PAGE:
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Take Back Our FutureAn Eventful Sociology of the Hong Kong Umbrella Movement$
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Ching Kwan Lee and Ming Sing

Print publication date: 2019

Print ISBN-13: 9781501740916

Published to Cornell Scholarship Online: May 2020

DOI: 10.7591/cornell/9781501740916.001.0001

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The Spectrum of Frames and Disputes in the Umbrella Movement

The Spectrum of Frames and Disputes in the Umbrella Movement

(p.74) 4 The Spectrum of Frames and Disputes in the Umbrella Movement
Take Back Our Future

Wing Sang Law

Cornell University Press

This chapter highlights the importance of how the key campaign groups of the Umbrella Movement contested each other through their efforts of “framing” the movement in different ways so as to realize their competing visions of social mobilization. The Umbrella Movement was basically not a battleground between old and new conceptions of identity; rather, the subject matter was, throughout the process, democratic reform. Having said that, no one can take the Umbrella Movement out of the bigger context of ideological contestation happening over the years and how these contestations affected the prodemocracy cause. The Umbrella Movement was indeed overshadowed by an intense struggle for symbolic power, which might not help to organize the movement in a conventional sense. In other words, underneath the common quest for genuine direct election, a battle of anti-elitism was played out according to the populist logic that allowed its adherents to always play taboo breakers, going against political correctness. Disputes over framing and strategies went hand-in-hand with a subterranean campaign against the elites alleged to be gaining personal benefits by being part of the social movement industry or political establishment. The elites were reframed to be worse enemies than the regime in power instead of someone holding different judgments about tactics and action choices. Such an anti-elitist battle deepened the “culture of distrust” in Hong Kong.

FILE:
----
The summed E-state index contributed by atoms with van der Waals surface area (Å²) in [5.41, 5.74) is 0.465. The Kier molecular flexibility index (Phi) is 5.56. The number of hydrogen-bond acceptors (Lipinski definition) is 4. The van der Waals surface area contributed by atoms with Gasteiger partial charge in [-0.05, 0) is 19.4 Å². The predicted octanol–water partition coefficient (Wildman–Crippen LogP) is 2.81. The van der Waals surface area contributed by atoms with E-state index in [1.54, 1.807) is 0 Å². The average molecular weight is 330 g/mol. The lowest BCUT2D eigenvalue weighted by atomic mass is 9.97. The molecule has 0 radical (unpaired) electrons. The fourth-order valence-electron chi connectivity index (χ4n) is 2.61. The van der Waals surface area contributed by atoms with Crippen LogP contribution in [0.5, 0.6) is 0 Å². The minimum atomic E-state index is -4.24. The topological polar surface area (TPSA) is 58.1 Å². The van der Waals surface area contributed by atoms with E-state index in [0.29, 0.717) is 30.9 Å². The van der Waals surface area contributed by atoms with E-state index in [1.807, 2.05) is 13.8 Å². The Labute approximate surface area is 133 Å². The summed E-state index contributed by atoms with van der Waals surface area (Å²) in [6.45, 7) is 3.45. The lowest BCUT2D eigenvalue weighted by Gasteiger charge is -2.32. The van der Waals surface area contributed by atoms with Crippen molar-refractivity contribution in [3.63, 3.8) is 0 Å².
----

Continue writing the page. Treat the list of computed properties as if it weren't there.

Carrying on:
Keywords:   Umbrella Movement, social mobilization, democratic reform, prodemocracy, symbolic power, anti-elitism, social movement industry, political establishment, Hong Kong

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